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OIG: FEMA Did Not Always Appropriately Report and Investigate Sexual Harassment Allegations

One-third (255 of 765) of the employees who responded to OIG's questionnaire indicated they had experienced sexual harassment or sexual misconduct, but they did not report it because they did not believe the allegations would be investigated. 

The Federal Emergency Management Agency (FEMA) did not always appropriately report and investigate employee allegations of sexual harassment and workplace sexual misconduct, the Office of Inspector General (OIG) has found. 

For FYs 2012 to 2018, the watchdog identified 305 allegations from FEMA employees potentially related to sexual harassment and sexual misconduct such as sexual assault, unwelcome sexual advances, and inappropriate sexual comments. However, OIG was unable to determine whether FEMA properly handled 153 of these allegations, because it could not provide complete investigative and disciplinary files. For allegations that had complete files available, OIG said it was at times unable to determine whether FEMA conducted an investigation. 

Finally, the review found that FEMA did not document whether it reviewed some sexual harassment-related Equal Employment Opportunity (EEO) complaints to determine whether potential employee misconduct occurred. OIG attributed the inconsistent investigations and incomplete files to inadequate policies, processes, and training.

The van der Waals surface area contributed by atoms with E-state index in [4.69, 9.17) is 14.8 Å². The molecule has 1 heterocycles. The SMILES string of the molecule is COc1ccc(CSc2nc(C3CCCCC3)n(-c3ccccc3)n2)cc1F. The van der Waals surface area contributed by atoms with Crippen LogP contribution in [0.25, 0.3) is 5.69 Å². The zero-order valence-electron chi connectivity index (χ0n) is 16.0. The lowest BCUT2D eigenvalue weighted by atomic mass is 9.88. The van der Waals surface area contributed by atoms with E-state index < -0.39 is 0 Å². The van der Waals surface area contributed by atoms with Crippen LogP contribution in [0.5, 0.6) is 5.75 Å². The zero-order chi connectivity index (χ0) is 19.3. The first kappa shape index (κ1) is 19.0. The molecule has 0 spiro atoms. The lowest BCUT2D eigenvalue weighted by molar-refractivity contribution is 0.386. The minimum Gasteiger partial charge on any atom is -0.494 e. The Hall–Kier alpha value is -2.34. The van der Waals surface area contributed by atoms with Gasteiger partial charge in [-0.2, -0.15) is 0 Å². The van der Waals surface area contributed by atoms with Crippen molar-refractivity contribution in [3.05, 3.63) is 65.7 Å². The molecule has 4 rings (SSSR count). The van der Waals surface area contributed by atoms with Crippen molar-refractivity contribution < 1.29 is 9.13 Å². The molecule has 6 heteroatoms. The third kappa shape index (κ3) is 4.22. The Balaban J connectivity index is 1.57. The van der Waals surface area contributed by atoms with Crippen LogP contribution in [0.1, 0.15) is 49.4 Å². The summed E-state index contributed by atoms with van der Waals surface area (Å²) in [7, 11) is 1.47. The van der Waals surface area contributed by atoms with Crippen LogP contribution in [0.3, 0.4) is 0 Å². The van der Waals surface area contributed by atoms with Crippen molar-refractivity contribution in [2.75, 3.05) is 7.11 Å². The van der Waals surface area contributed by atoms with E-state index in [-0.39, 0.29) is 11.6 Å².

One-third (255 of 765) of the employees who responded to OIG’s questionnaire indicated they had experienced sexual harassment or sexual misconduct, but they did not report it because they did not believe the allegations would be investigated. 

OIG’s report recommended that FEMA:

  • Establish a case management system for collection, tracking, disposition, and reporting of all employee misconduct investigations and disciplinary actions. 
  • Develop and implement formal operations, processes, and procedures to ensure FEMA timely addresses all harassment allegations within established timeframes. 
  • Develop and implement formal processes and procedures to ensure allegations of egregious harassment raised in EEO complaints can be referred to OPR for separate, potential misconduct review at the discretion of the OER director. 
  • Provide consistent basic training for all employees who conduct misconduct inquiries and investigations. 
  • Create procedures to ensure criminal allegations are appropriately referred to DHS OIG. 

OIG is satisfied that FEMA has already completed work to address concerns and has closed some of the recommendations.

Read the full report at OIG

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